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Freestyle Skiing Tips

So you think you're ready to hit the freestyle park on your skis? Then you’re in the right place, because before you take that first plunge into the park you need to make sure you have mastered the basic manoeuvres and moves you will need.

Not sure you’re quite ready for boxes and rails just yet? No problem, why not take a look at some of our other skiing tips pages like the intermediate skiing tips, advanced skiing tips or expert skiing tips pages. And for complete novices make sure to have a read of our how to ski section and our beginners skiing tips.

Getting ready for your first foray into the park on skis can be a bit daunting, but the thing to remember is that everybody had to start somewhere – even that dude doing the triple back flip – and that you need to prepare, start small and stay slow to begin with.

The very best way to take your first leap into the terrain park is of course with an instructor who is qualified and at the top of his freestyle game like our instructors at Chill Factore where they will teach you and give you direction on the UK’s longest indoor real snow freestyle park. But it also won’t hurt to have a few tips under your belt either.

You will really need twin tip skis to go any further.

Basic Manoeuvres

Before you can even think about tackling that box or rail, there are a few moves you need to have down which will set you up for success on the park: the 180, 360 and riding switch. Once you have learned to do these on the flat you can progress to doing them off jumps.

A 180 is basically jumping and turning 180 degrees so that you are riding backwards. To start with, try these on a flat surface: bend your knees into a crouch and leap upwards, quickly turn your shoulders and head around in the direction you want to turn, throw your arms around in the same direction and twist your body to follow. Try to land with your feet parallel exactly 180 degrees from where you started.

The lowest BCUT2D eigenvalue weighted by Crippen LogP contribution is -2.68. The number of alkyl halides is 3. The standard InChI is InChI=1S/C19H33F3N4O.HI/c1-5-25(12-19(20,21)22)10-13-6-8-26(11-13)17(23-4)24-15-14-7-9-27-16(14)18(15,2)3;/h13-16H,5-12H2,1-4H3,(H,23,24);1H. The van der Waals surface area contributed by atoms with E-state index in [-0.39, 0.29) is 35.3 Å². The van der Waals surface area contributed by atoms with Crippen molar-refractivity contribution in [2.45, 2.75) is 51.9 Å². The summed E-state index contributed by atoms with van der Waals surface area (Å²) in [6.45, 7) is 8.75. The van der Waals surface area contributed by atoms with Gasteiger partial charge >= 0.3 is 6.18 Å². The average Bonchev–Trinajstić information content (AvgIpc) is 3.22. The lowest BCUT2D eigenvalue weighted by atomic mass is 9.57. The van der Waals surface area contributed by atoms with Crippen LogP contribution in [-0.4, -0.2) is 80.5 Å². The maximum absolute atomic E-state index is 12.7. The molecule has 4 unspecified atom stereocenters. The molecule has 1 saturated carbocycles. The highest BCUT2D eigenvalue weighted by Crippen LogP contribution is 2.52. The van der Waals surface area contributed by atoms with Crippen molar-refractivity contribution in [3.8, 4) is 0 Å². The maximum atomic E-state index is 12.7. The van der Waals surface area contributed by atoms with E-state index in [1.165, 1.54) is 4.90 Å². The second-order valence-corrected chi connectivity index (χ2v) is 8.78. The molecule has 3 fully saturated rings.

A 360 is the same again only going all the way around. For a 360 you need a lot more spin, so when you crouch to leap into the spin push your arms back behind you before thrusting them round in the direction of your spin. The big thing with the 360 is to keep your head turned in the direction you want to spin and not to freak out half way around. Stick to your guns, keep practising and you will get it.

Riding switch basically means riding backwards on your skis, something you will need to know how to do if you plan to do 180 jumps and spins. It is one of those things that simply take lots of practise. Skiing switch is not that dissimilar to skiing forwards, the scariest bit being that when you switch your weight to turn you will be skiing blind and looking back up the hill. Start off on a nice gentle slope and get up a bit of speed – it’s easier with speed – and as you come to do a turn look on the outside rather than the inside of the turn. It’s important to keep the skis parallel rather than snowplow and to keep moving, it gets harder the slower you go.

With these basic 3 moves mastered you are ready to head to the snow park for a play. Remember to keep it small to start with, go for jumps and rails you can ride onto rather than having to jump onto and keep your weight low.

Landing Jumps

The more jumps you land, the more confidence you will gain and the happier and braver you will feel about progressing to larger jumps. Landing is often the point where people lose their nerve, flail around and ultimately stack it, so learning to land a jump well is important, especially as jumps get higher and more involved.

To land a jump you need to make sure you extend your body so that you are able to absorb the impact of hitting the floor, but don’t go completely straight as you are likely to go rigid. Extend the body keeping the knees and hips soft and flexible, as your skis hit the floor try to touch the back of the skis down first and bend at the knee and hip to absorb the motion of hitting the ground. It’s important to keep your skis parallel and not to tilt midair so that both skis land at the same time.

Jumps, rails and pipes all take time to learn to do well and to build up to. Don’t be put off by those already spinning around in the air like acrobats – everybody has to start somewhere – and remember that the best way to get ahead is to get some instruction from someone that knows their stuff, like our expert freestyle instructors. This will give you a good start and stop you from learning bad habits from the beginning.

At the Chill Factore we have a wealth of experience in our qualified instructors who have a huge passion for inspiring and developing freestylers of all levels. Due to popular demand we offer various freestyle lessons on our indoor real snow freestyle park and can help you achieve your goal on the snow.

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From our blog!

Bradie Zimmer-Collins

My aim in the future is to get better and better and hopefully be able to compete in the Olympics and at the XGames, but no matter how far I go Chill Factore will always be the best place to ride!

Bradie Zimmer-Collins, Sponsored Rider

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